Guardian Dogs

Posted by Laura Mortelliti on Apr 13, 2017 2:34:50 PM

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Farming daily reminds us that we are part of nature, not separate from it. Particularly with our holistic, natural approach to land stewardship, we respect and work with the natural world. To this end, we must face the trials that come with a natural, pasture-based system, including the presence of natural predators. We cannot be with our animals 24/7 and depend heavily on our Livestock Guardian Dogs (LGDs) to protect our herds during the night.

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 LGDs are among the most ancient breeds of dog. Dating back to Mesopotamian times, humans have used dogs to guard livestock for thousands of years.

Our LGDs are either purebred or a mixture of two Turkish breeds: Anatolian Shepherds and Akbash Dogs.  Anatolian Shepherds are a well-known, powerful and independent working breed. Akbash Dogs are a pure white breed- the name Akbash means “white-head” in Turkish. Akbash Dogs are one of the most agile of guardian dog breeds. They are able to cover expansive tracts of land and are extremely athletic. 

We use our LGDs to protect all ten of our species. However, it is more common and easier to bond a LGD with ruminants than it is with poultry. We do both here at White Oak Pastures.

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 We start with temperament testing our puppies. Character traits that may be beneficial for a certain environment may not be desirable in another environment. It is important to gauge the puppy’s personality and assess which job they would fit best with. We are selecting for LGDs with the self confidence and aggression to actively repel predators. As our Poultry Production Manager Jeff Lackey points out, “the LGDs are practically nocturnal; they spend their nights patrolling, howling and fighting". Our livestock remain safe because of the dedication of these LGDs.  It is important to treat the LGDs as working livestock. Just as our cattle do work on this farm regenerating the land, our LGDs do work on the farm protecting our livestock. LGDs are very independent breeds and do not always accept direct-training. In “training” our LGDs, we are really creating an environment in which the LGD can succeed and learn the ropes. We are acting as an “unseen hand” in the LGDs' world view.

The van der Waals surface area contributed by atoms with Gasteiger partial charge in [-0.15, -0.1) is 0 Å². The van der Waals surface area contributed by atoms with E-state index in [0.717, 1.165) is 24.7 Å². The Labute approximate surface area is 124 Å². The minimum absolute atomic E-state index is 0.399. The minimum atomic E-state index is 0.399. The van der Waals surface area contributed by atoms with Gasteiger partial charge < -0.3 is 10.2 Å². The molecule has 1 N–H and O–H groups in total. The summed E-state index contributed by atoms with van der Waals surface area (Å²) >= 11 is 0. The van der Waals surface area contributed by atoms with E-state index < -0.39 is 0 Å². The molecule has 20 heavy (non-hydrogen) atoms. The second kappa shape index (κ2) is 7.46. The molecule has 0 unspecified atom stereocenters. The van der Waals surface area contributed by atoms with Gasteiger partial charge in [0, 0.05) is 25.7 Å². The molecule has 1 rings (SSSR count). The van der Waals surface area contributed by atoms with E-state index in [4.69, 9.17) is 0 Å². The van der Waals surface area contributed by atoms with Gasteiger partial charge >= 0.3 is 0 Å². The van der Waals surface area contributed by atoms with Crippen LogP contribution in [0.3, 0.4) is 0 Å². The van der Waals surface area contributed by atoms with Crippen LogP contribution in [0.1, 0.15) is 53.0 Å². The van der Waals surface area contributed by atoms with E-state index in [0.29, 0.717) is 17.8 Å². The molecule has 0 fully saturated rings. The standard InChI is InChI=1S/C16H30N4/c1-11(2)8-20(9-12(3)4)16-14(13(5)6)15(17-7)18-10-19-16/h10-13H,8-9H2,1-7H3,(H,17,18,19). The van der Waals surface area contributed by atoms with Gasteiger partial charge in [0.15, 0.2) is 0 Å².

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A well adjusted, effective LGD will rarely let the flock leave their sight. The breeds are self confident enough to exercise independent decision making. They are calm, sensitive to the herd’s mood, and will move slowly when close to the livestock to avoid disturbing the herd.

As has been well publicized, White Oak Pastures’ struggle with eagle depredation has only grown as the years go on. Our farm’s eagle population is doubling and bald eagles are killing about 100 chickens a day on our farm. We are growing our LGD program on the farm in response to eagle predation and are training a new litter of puppies to respond to aerial predators.

Venturing into poultry-bonded LGDs is uniquely difficult for several reason. Unlike larger ruminants, poultry cannot teach the LGD inappropriate behavior. For example, if a LGD puppy were to begin playing with a sheep, that sheep is large enough to put the LGD in it’s place. It will learn to be gentle and calm around the livestock as per their request. Poultry do not behave in this manner. Therefore, it is a more human-intensive training process to bond an LGD effectively with a poultry flock, requiring between 12-24 months of training.  

 

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Topics: Regenerative Land Management, Herding Dogs

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